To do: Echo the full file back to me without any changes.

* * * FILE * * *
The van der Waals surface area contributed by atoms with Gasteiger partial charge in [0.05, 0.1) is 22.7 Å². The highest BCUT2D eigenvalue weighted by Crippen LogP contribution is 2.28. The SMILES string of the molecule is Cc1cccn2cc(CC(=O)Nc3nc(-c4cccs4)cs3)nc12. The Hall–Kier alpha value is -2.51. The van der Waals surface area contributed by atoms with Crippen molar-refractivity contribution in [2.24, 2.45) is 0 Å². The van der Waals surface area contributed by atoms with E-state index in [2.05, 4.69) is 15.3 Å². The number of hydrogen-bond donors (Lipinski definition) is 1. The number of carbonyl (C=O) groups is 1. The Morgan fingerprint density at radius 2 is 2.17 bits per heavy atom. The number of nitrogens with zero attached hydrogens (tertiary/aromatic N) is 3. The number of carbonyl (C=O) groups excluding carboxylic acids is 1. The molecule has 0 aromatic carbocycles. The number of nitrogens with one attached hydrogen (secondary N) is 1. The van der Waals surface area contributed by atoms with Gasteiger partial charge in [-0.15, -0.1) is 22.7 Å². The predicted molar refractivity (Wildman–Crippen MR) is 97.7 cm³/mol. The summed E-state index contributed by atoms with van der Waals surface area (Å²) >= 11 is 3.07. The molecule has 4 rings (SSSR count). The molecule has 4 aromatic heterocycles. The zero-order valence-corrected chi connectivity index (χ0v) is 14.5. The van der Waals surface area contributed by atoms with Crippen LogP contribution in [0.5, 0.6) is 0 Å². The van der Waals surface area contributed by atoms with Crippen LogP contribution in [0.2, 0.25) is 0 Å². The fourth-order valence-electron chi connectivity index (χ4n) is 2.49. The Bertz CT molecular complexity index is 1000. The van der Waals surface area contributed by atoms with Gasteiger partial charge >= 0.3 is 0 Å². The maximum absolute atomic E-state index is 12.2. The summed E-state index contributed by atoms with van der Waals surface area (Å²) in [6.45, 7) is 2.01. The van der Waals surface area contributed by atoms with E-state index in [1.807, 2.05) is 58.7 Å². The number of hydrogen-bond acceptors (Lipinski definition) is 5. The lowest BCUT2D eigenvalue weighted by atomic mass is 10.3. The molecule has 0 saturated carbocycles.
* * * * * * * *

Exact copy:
The van der Waals surface area contributed by atoms with Gasteiger partial charge in [0.05, 0.1) is 22.7 Å². The highest BCUT2D eigenvalue weighted by Crippen LogP contribution is 2.28. The SMILES string of the molecule is Cc1cccn2cc(CC(=O)Nc3nc(-c4cccs4)cs3)nc12. The Hall–Kier alpha value is -2.51. The van der Waals surface area contributed by atoms with Crippen molar-refractivity contribution in [2.24, 2.45) is 0 Å². The van der Waals surface area contributed by atoms with E-state index in [2.05, 4.69) is 15.3 Å². The number of hydrogen-bond donors (Lipinski definition) is 1. The number of carbonyl (C=O) groups is 1. The Morgan fingerprint density at radius 2 is 2.17 bits per heavy atom. The number of nitrogens with zero attached hydrogens (tertiary/aromatic N) is 3. The number of carbonyl (C=O) groups excluding carboxylic acids is 1. The molecule has 0 aromatic carbocycles. The number of nitrogens with one attached hydrogen (secondary N) is 1. The van der Waals surface area contributed by atoms with Gasteiger partial charge in [-0.15, -0.1) is 22.7 Å². The predicted molar refractivity (Wildman–Crippen MR) is 97.7 cm³/mol. The summed E-state index contributed by atoms with van der Waals surface area (Å²) >= 11 is 3.07. The molecule has 4 rings (SSSR count). The molecule has 4 aromatic heterocycles. The zero-order valence-corrected chi connectivity index (χ0v) is 14.5. The van der Waals surface area contributed by atoms with Crippen LogP contribution in [0.5, 0.6) is 0 Å². The van der Waals surface area contributed by atoms with Crippen LogP contribution in [0.2, 0.25) is 0 Å². The fourth-order valence-electron chi connectivity index (χ4n) is 2.49. The Bertz CT molecular complexity index is 1000. The van der Waals surface area contributed by atoms with Gasteiger partial charge >= 0.3 is 0 Å². The maximum absolute atomic E-state index is 12.2. The summed E-state index contributed by atoms with van der Waals surface area (Å²) in [6.45, 7) is 2.01. The van der Waals surface area contributed by atoms with E-state index in [1.807, 2.05) is 58.7 Å². The number of hydrogen-bond acceptors (Lipinski definition) is 5. The lowest BCUT2D eigenvalue weighted by atomic mass is 10.3. The molecule has 0 saturated carbocycles.